This is the time to reach out to friends and family with the Gospel truth and Gospel love. It’s the time to soak in fellowship with God in our devotion and prayer. It’s time to model family devotion and fellowship. It’s time to learn Biblical reflection. Time to encourage one another with the life-giving truths of the Gospel. Time to create and develop good spiritual disciplines. Time to preach. As Steve Lawson echoed;
There has never been a greater hour to preach the gospel. The darker the night, the brighter the light.
We don’t know how long this COVID-19 will take before a cure is found or we recover from it. And we should continue praying for a cure and be wise in controlling it’s spread. But as Christians, we should also make the most use of the time as we live for King Jesus even in this.
15 Be very careful, then, how you live—not as unwise but as wise, 16 making the most of every opportunity, because the days are evil. 17 Therefore do not be foolish, but understand what the Lord’s will is. 18 Do not get drunk on wine, which leads to debauchery. Instead, be filled with the Spirit, 19 speaking to one another with psalms, hymns, and songs from the Spirit. Sing and make music from your heart to the Lord, 20 always giving thanks to God the Father for everything, in the name of our Lord Jesus Christ. Ephesians 5.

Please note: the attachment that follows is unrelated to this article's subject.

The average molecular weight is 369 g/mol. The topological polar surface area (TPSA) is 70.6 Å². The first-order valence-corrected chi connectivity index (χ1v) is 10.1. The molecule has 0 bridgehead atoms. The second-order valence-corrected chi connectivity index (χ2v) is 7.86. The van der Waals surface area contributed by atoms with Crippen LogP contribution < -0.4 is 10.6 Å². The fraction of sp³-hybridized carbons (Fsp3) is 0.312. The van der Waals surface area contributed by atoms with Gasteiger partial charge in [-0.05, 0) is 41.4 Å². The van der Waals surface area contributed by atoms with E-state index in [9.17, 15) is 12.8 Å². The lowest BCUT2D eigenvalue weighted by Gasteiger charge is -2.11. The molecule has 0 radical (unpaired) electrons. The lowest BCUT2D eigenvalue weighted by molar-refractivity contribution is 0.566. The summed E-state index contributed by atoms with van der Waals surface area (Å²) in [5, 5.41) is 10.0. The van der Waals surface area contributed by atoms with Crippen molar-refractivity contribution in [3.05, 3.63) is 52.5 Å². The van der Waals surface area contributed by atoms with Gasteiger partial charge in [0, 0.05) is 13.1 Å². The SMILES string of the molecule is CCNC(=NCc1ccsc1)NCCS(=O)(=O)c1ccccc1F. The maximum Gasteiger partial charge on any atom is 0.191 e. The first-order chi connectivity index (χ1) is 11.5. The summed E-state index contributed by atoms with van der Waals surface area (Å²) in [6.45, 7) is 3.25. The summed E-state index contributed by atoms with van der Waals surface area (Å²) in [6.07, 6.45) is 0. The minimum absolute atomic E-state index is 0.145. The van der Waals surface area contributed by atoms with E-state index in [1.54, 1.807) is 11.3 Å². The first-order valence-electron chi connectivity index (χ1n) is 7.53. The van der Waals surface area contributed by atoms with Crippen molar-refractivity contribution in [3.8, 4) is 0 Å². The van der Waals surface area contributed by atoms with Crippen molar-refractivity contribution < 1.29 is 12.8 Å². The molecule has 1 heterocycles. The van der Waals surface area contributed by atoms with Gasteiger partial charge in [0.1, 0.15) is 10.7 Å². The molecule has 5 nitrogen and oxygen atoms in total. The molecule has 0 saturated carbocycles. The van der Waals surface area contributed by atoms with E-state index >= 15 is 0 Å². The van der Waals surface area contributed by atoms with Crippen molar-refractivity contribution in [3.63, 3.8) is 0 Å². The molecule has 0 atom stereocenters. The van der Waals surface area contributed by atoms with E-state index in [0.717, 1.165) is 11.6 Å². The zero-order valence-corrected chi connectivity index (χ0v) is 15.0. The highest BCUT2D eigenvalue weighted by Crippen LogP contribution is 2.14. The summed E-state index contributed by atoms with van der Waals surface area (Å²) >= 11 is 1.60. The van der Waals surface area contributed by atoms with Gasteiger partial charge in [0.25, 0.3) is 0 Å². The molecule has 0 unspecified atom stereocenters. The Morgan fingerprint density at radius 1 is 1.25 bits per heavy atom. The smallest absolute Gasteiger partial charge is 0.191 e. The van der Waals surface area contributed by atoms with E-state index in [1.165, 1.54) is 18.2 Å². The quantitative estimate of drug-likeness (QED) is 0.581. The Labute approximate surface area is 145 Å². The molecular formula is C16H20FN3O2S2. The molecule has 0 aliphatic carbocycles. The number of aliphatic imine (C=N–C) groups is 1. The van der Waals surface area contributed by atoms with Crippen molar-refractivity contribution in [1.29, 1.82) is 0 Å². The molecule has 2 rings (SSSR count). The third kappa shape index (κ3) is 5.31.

I recently had an opportunity to preach through Romans 1-3 and it struck me how obvious the Person at the heart of the Gospel message is and yet how easy it is to miss him in our preaching and testimonies. That the Gospel God promised through the prophets, the Gospel he preached through the apostle Paul is the Gospel about his Son, Jesus Christ:
1 Paul, a servant of Christ Jesus, called to be an apostle and set apart for the gospel of God—2 the gospel he promised beforehand through his prophets in the Holy Scriptures3 regarding his Son, who as to his earthly life was a descendant of David,4 and who through the Spirit of holiness was appointed the Son of God in power by his resurrection from the dead: Jesus Christ our Lord. Romans 1:1-4.
It’s surprising how sometimes even well-meaning Christians can miss this as they try to emphasize a particular aspect of our conversion or Christian living. Some will want to stress the prayer on conversion while others go for the transformed life they lived after. All the while missing the one who did it all, Christ and him alone. I don’t think we would miss this if we saw the tragedy of human sin for what it is as portrayed here in Romans 1-3.
Why does this matter?